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Court overthrows Brownlee on Chch airport noise zone

BUSINESSDESK: A High Court judge has clipped Earthquake Recovery Minister Gerry Brownlee's emergency powers by setting aside a decision by Mr Brownlee to prevent residential development on private land around Christchurch International Airport and deny the owners any further right of appeal.

Using powers granted under the Canterbury Earthquake Recovery Act, the minister backed local governments and the airport in rejecting land for housing, involving a group of private developers who had been battling over the detail of a Christchurch airport quiet zone for years before the quakes.

The decision is a political blow for Mr Brownlee, but he says it doesn't affect other swathes of land urgently opened up for residential land to replace red-zoned suburbs in Christchurch and Kaiapoi.

Justice Lester Chisholm said Brownlee "stepped outside the legal limits" of his CERA Act powers and made a "serious error" in denying the developers appeal rights.

‘‘To the extent that it addresses urban limits, it is addressing issues that existed long before the earthquakes and it provides solutions that are likely to endure well beyond the expiry of the CER Act,’’ the judge said.

A "corridor" allowing the airport to operate without hindrance near residential areas had been a key part of Canterbury's Regional Policy Statement, a strategic document agreed between the local government entities of the region, which was effectively torn up by the requirements of quake recovery.

Christchurch airport had earlier been instrumental in opposing proposed residential development by several private investors, the largest investor being Independent Fisheries, a major South Island fish processor.

They objected when their development opportunity was wiped out while Brownlee cleared other land near Kaiapoi, also within the strategic air corridor, for new housing.

The so-called Proposed Change-1 appeals had been causing uncertainty and were taking time council officials did not have when responding to the quakes, said Mr Brownlee last night.

"Questions over the status of the 50-decibel noise contour line around Christchurch airport were at the heart of much uncertainty."

The government saw it as "very important for the country's economy" to keep New Zealand's second international gateway airport operating and to ensure its future operations were not impeded as Christchurch still expected strong growth in the future.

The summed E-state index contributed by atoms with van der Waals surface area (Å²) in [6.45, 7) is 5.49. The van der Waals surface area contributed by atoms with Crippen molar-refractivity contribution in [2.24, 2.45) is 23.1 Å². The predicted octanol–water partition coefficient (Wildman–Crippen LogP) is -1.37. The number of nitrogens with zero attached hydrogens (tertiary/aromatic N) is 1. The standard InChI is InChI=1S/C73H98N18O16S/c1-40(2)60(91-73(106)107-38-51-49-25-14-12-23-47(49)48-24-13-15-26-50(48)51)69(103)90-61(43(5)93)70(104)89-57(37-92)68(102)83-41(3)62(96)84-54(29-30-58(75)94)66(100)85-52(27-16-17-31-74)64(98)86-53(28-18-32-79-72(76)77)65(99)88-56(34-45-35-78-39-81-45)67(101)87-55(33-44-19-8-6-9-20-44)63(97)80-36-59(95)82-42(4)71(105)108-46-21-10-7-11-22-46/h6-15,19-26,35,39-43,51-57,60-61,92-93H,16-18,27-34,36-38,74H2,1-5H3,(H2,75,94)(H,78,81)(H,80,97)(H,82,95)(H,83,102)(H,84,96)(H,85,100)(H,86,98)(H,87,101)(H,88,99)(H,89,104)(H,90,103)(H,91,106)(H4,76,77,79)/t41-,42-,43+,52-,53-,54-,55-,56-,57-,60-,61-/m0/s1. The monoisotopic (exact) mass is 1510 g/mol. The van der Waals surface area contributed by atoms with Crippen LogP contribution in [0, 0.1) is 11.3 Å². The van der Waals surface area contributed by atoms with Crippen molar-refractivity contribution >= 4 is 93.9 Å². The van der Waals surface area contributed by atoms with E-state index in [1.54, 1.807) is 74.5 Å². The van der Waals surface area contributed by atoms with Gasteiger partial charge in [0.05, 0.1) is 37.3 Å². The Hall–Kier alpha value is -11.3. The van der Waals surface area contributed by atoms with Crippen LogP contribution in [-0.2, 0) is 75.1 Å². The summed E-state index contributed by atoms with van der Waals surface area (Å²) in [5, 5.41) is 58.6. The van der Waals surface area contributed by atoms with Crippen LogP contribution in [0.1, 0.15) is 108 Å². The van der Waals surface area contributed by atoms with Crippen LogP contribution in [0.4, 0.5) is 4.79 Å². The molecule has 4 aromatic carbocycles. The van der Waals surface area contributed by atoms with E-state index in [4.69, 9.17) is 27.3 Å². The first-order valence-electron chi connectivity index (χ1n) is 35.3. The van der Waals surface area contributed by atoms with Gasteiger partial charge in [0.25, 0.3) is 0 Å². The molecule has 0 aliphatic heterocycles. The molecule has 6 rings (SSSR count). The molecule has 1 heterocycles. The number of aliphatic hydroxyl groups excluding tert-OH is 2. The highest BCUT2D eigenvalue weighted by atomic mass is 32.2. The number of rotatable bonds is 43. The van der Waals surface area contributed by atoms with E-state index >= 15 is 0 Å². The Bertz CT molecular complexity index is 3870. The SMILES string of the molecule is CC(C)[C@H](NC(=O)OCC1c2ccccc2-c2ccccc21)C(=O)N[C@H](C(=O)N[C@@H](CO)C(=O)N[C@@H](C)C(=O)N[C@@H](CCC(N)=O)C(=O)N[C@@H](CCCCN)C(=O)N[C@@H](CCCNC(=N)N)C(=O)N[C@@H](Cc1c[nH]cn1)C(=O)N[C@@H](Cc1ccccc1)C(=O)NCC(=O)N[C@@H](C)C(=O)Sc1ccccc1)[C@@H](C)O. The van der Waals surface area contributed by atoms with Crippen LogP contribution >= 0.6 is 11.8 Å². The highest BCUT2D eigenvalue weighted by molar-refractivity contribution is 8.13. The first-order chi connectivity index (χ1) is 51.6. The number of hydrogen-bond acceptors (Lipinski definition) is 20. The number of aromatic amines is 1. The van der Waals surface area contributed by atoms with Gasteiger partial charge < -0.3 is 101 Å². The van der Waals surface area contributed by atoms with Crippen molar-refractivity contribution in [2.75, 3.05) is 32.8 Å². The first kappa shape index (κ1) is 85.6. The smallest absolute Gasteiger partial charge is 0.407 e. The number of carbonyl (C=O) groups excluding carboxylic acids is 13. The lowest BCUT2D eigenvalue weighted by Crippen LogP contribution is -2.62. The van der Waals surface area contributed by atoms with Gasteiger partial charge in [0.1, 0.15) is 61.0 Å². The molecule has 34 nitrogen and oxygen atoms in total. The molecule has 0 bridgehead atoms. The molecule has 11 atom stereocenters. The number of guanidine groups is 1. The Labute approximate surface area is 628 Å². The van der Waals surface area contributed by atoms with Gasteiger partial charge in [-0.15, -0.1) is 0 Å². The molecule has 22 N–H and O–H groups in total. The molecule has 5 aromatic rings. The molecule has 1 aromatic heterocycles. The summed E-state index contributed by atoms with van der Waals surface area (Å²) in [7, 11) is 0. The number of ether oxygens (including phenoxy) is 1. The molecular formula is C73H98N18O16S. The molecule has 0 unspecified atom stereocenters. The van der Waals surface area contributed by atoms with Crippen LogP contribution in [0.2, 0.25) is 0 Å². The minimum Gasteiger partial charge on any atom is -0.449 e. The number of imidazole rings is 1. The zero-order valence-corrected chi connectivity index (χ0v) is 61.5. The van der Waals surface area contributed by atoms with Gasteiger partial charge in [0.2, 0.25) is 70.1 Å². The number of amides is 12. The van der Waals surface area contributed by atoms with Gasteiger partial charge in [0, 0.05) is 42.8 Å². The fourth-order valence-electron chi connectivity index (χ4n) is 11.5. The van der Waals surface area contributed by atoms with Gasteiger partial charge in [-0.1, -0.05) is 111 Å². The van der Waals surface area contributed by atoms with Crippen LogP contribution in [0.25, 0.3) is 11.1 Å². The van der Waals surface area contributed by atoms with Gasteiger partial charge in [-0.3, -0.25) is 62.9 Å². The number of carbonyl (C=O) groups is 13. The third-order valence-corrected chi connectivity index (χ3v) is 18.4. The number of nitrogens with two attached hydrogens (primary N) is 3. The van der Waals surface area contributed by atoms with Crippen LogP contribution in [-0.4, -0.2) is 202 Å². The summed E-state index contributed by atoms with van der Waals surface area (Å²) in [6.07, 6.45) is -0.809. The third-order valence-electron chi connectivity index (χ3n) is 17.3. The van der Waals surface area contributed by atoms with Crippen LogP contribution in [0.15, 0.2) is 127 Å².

"Crucial to my decision was freeing up land in Kaiapoi, where about quarter of the town had been significantly affected by the earthquakes."

The airport had "reluctantly" agreed to allow housing around heavily hit Kaiapoi.

The developers argued Mr Brownlee had granted the land designations to assist fast creation of the regional plan endorsed by the Canterbury Regional, Christchurch City, Waimakariri and Selwyn District Councils, and the New Zealand Transport Agency.

Mr Brownlee said the decision "won't hinder recovery because important elements of the Crown’s decision still stand".

"Amendments to the CCC and Waimakariri District Plans remain unaffected, meaning the developments in Kaiapoi, Prestons Road and Halswell West are able to continue under the district plan provisions."

Mr Brownlee said his "motivations for the changes were sound and the actions necessary in the situation" but gave no hint of an intention to appeal the decision.

RAW DATA: Read the full judgment (PDF)

More by Pattrick Smellie

Comments and questions
7

It's a pretty damming decision. The minister (or whoever put him up to it) appears to have used the earthquake as an excuse to implement a deal with one set of developers and the airport, circumventing the proper process at the expense of another set of developers and residents.

On the hand a decision in this matter was always going to be at the expense of one grouping.
Decisions can be hard to come by in resource management. At least he took one.

Whangamata Marina anyone?

The developers were hoping to use the Christchurch earthquake induced housing shortage; to ram through consents which they had been unable to justify for several years, using the compassionate developer approach. Rather dishonest.
These are the same groups of people who built on the unsatisfactory Marshlands area, after convinving councils that there was a need for housing.
The Judge would have done well to look at the 'emergency situation' which exists in Christchurch, rather than the whinging of some developers; and he may have realised that Christchurch is an extra-ordinary case, requiring extra-ordinary decisions. Lessons which the judiciary need to learn.

I agree. I understand that the landowners who purchased this land did so knowing full well that the noise contour prohibited any housing developments.

Of concern is that the argument could be made that that Court itself is prejudiced in this matter as it is deciding indirectly on the limit of its own powers.
We should all make a concerted effort to get along in the course of the rebuild of Christchurch. Its an issue big enough to make a huge difference to our future as a nation.
If we dont demonstrate a collective common sense we will be penalised by international stakeholders.

The full decision by Justice Chisholm (and Brownlees reasoning ) make interesting reading and while your reading look up the Environment Courts PC1 case history, CCC has acted in a very underhand manner & when they saw that their behind the scenes deals with some developers such as Prestons were being scrutinized they persuaded the Minister to use his powers to push through their preferred version of PC1 BEFORE already made judgements and WHILE this was still before the courts. This affected land miles from the airport and Marshlands, land that CCC had tried to obtain and then placed the Urban boundary on when they failed. Sound fair ??? NOT